High Court ruling
Published: 01 May, 2007
A key High Court judgement has successfully upheld landlords' rights to enforce rental guarantees underwritten by their tenants' parent companies.
The electrical retailer Powerhouse had been attempting to walk away from its lease obligations on 35 UK stores but the judgement means it will now be forced to pay rent on the stores, and other retailers will be blocked from exploiting an apparent loophole.
During 2005, when Powerhouse found itself in financial difficulties, it entered a Company Voluntary Arrangement to pay its creditors at 28p in the pound. Controversially, it included its landlords in this arrangement even though they held rental guarantees from its parent company PRG Group.
The CVA procedure enables a company to reach an agreement with its creditors about how debt is to be repaid, while allowing it to continue to trade. The law states that a company can only propose a CVA if it is insolvent or contingently insolvent and the CVA may provide for full or partial repayment, depending on the amount that company can reasonably afford to pay.
Before it can come into effect, the CVA requires the approval of 75 per cent of the voting creditors, measured by the value of their debts. If the required majority of creditors vote in favour, the CVA binds all creditors irrespective of how they voted and allows the directors to retain control of their company.
According to Simon Beale, solicitor with City law firm Macfarlanes: "The CVA, which was put forward on the basis that it would enable Powerhouse to continue trading generally, offered each landlord six months' rent. However, crucially, it also released the parent company guarantor from any liability to meet further rent. For this reason the landlords opposed the CVA, but were out-voted by trade creditors."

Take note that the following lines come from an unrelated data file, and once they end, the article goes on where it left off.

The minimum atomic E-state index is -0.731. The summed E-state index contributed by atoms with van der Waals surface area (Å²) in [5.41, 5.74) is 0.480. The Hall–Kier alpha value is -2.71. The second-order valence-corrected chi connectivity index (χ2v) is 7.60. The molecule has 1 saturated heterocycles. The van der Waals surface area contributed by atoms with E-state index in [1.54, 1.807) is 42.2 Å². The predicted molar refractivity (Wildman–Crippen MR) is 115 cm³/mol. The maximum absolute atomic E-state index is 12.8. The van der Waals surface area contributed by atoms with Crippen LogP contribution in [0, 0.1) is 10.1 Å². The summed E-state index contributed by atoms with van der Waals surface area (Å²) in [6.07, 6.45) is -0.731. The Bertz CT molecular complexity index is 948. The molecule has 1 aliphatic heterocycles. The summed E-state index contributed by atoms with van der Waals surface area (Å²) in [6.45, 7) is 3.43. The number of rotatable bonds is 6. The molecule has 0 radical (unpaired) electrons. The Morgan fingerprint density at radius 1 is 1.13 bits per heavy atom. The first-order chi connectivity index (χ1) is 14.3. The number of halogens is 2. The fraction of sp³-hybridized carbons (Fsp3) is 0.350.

Two groups of leading landlords, made up of property companies and institutional investors, challenged the decision in the High Court this March on two grounds: first that a CVA had no powers to void rental guarantees and second that the landlords' interests were unreasonably prejudiced by forcing them to be bound by a vote dominated by unsecured creditors.
The British Property Federation (BPF) made it clear how much was at stake. It estimated the total value of commercial property investment in the UK to be £573bn, of which £380bn is held by UK institutions and listed property companies. Assuming, rather conservatively, that 10 per cent of the UK's commercial property has a parent company guarantor, £38bn of property assets could have been at risk if Powerhouse's actions were upheld by the courts.
Donaldsons investor services partner Charles Woollam explained: "In a cooling market, attention turns to investing in prime property let to quality tenants with strong covenant values. If landlords can no longer rely on parent companies to bail out struggling subsidiaries, it will undermine covenant strength and investor confidence in some properties will be seriously dented."
The BPF warned that commercial property valuation yields could move by up to 150 basis points if the Powerhouse strategy was upheld.
However, to the relief of the property industry, the court decided in the landlords' favour on both grounds and Addleshaw Goddard partner Louise Verrill, who advised British Land, Scottish Widows and Standard Life, said: "In our view, it would have set a dangerous precedent for financially unstable companies to terminate parent company guarantees at will. Any other result than victory for our clients would have undermined the value of such guarantees in the property sector and had a significant impact on the value of the commercial property."
So what are the prospects of Powerhouse causing further uncertainty by lodging an appeal? Legal experts think it unlikely. "The general consensus in the legal profession is that the decision is fundamentally right for the right reasons," said Matthew Lonergan, property partner at solicitors DLA Piper. "So far there's no sign that there's going to be an appeal."